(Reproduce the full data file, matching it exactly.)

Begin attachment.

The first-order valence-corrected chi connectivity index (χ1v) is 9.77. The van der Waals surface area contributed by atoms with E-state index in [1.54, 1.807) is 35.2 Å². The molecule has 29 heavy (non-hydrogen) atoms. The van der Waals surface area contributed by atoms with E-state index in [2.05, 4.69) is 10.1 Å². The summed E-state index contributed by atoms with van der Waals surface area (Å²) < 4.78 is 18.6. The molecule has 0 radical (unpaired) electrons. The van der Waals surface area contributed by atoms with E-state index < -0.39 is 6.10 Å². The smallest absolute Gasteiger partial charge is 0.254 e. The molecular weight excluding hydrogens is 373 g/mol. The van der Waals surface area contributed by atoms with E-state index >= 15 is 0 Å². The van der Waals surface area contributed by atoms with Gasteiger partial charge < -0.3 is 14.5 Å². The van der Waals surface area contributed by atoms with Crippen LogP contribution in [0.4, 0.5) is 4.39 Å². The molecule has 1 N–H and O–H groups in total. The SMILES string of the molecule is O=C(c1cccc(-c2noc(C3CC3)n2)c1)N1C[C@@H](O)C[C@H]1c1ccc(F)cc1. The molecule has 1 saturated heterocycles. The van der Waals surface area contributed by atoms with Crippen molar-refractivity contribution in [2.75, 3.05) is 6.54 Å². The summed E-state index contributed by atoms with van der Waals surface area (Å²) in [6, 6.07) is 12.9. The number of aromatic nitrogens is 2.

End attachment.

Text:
The first-order valence-corrected chi connectivity index (χ1v) is 9.77. The van der Waals surface area contributed by atoms with E-state index in [1.54, 1.807) is 35.2 Å². The molecule has 29 heavy (non-hydrogen) atoms. The van der Waals surface area contributed by atoms with E-state index in [2.05, 4.69) is 10.1 Å². The summed E-state index contributed by atoms with van der Waals surface area (Å²) < 4.78 is 18.6. The molecule has 0 radical (unpaired) electrons. The van der Waals surface area contributed by atoms with E-state index < -0.39 is 6.10 Å². The smallest absolute Gasteiger partial charge is 0.254 e. The molecular weight excluding hydrogens is 373 g/mol. The van der Waals surface area contributed by atoms with E-state index >= 15 is 0 Å². The van der Waals surface area contributed by atoms with Gasteiger partial charge < -0.3 is 14.5 Å². The van der Waals surface area contributed by atoms with Crippen LogP contribution in [0.4, 0.5) is 4.39 Å². The molecule has 1 N–H and O–H groups in total. The SMILES string of the molecule is O=C(c1cccc(-c2noc(C3CC3)n2)c1)N1C[C@@H](O)C[C@H]1c1ccc(F)cc1. The molecule has 1 saturated heterocycles. The van der Waals surface area contributed by atoms with Crippen molar-refractivity contribution in [2.75, 3.05) is 6.54 Å². The summed E-state index contributed by atoms with van der Waals surface area (Å²) in [6, 6.07) is 12.9. The number of aromatic nitrogens is 2.